Walter Benjamin’s essay ‘The Work of Art in the Age of Mechanical Reproduction’ has conditioned the way we think about photography and reproduction but it cannot account for the new paradigm shift that is taking place in a digital age of fast computers and big data. Benjamin observed that mechanical reproduction of a work of art represented something new. He was writing the first version of this essay in 1936, almost one hundred years after the accepted date for the discovery of photography and at a time when mechanical reproduction was well established and shaping aesthetic and political thinking. He observed that works of art exist in their specific time and place and that they reflect the ways they have been valued and looked after. To articulate this materiality he turned to the nebulous and quasi-religious idea of an aura. To prove its existence he could have commissioned electrographs or other methods to visualise this invisible force as a ‘figure’ but in the age of digital reproduction originality and authenticity may not be as in separable as Benjamin had assumed. The digital revolution is moving so fast that it is hard to foresee its many implications. Only a few years ago the focus was on virtual technologies—now the physical has taken centre stage. In this physical environment photography is no longer just producing images, but making maps and charting previously unimagined destinations.
Focusing on Form – The Future of Photography
By: Adam Lowe
Created by Joe Hamilton and supported by The Moving Museum, Indirect Flights is an online work comprised of a sprawling landscape of layered images. Raw materials, satellite images, organic textures, brush strokes and architectural fragments are all blended together into a dense panorama extending in all directions.
As you pan across the terrain like Google Maps the layers move at different speeds giving the illusion of depth, constantly changing what is hidden and exposed. This shifting composition is an attempt to depict contemporary landscape, in a moment defined by the proliferation of digital technologies and the global transportation of bodies, commodities and goods – Joe Hamilton.
The act of making a copy can be perceived as an act of homage or something less benign – Adam Lowe discusses the importance of copies.
By: David Chow
My interest in multi-layer photographic printing techniques was sparked 2 years ago when I viewed a number of Irving Penn’s platinum prints at the V&A print room in London. At that time I had been printing in platinum for a number of years and was surprised at the density of blacks Penn was achieving, not only this but his prints had an almost three dimension quality to them. I was intrigued and wanted to learn more about him and his printing technique, little did I know it would take me on a journey of discovery into other fascinating multi-layer printing techniques.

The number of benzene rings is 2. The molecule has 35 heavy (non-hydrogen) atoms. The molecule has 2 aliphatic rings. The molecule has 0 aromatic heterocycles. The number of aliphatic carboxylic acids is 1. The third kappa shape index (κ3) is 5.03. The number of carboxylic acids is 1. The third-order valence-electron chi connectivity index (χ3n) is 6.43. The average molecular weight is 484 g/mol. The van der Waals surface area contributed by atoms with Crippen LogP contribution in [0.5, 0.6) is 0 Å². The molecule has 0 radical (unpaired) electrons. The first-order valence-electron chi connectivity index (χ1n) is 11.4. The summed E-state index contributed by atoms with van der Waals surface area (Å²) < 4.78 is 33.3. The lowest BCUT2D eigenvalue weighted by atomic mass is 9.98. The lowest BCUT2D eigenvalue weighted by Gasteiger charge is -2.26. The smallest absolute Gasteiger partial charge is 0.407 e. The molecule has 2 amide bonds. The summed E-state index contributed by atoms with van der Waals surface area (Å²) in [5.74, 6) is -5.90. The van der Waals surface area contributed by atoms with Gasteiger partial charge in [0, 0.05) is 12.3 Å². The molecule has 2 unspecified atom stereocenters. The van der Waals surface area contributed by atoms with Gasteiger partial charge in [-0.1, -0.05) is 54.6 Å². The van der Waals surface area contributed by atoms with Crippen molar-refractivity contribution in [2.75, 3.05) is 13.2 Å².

Irving Penn was one of the finest platinum printers of recent times and created some of the most exquisite, complex, valuable and sort after platinum prints. He was well respected within photographic community and world at large first and foremost for being a great photographer, however he is also championed as leading the revival of the platinum printing process in the late 1960’s/70’s since becoming dormant for over 50 years.
The book entitled ‘Platinum Prints’ by Sarah Greenough, gives a comprehensive account of his life as a platinum printer. In her essay on Penn she describes how in the early 1960’s he was obsessed with this alternative printing process and devoted many years of his life to mastering the technique. His initial results using a single layered approach to platinum printing were in his own words as being ‘less than satisfactory’. Through extensive research and testing he was able ‘to replicate the process, but not in spirit.’ However in an interview for between Greenough and Penn in 2003 he told her of the moment he had an epiphany, she states;
Rafa Gershenson Rachewsky describes the large scale flat-bed ink-jet printing process he works with that uniquely allows the creation of multi layered images – used for, as examples, profound photographic image printing and skins for 3D surfaces – where the custom designed printer gives the opportunity of managing not only depth and colour but also tonality.
After six years of continual work the flatbed printer was completely rebuilt by Dwight Perry in 2013. It was originally built around an Epson 9600 Pro. This printer is now totally obsolete and spare parts no longer exist. We looked for any existing printers that we could find in good condition which we could strip down for spares. While this was going on Dwight was building the new flatbed which would be larger (150 x 400cm), higher resolution and with a number of modifications that would significantly improve the quality of our prints onto gesso and other surfaces.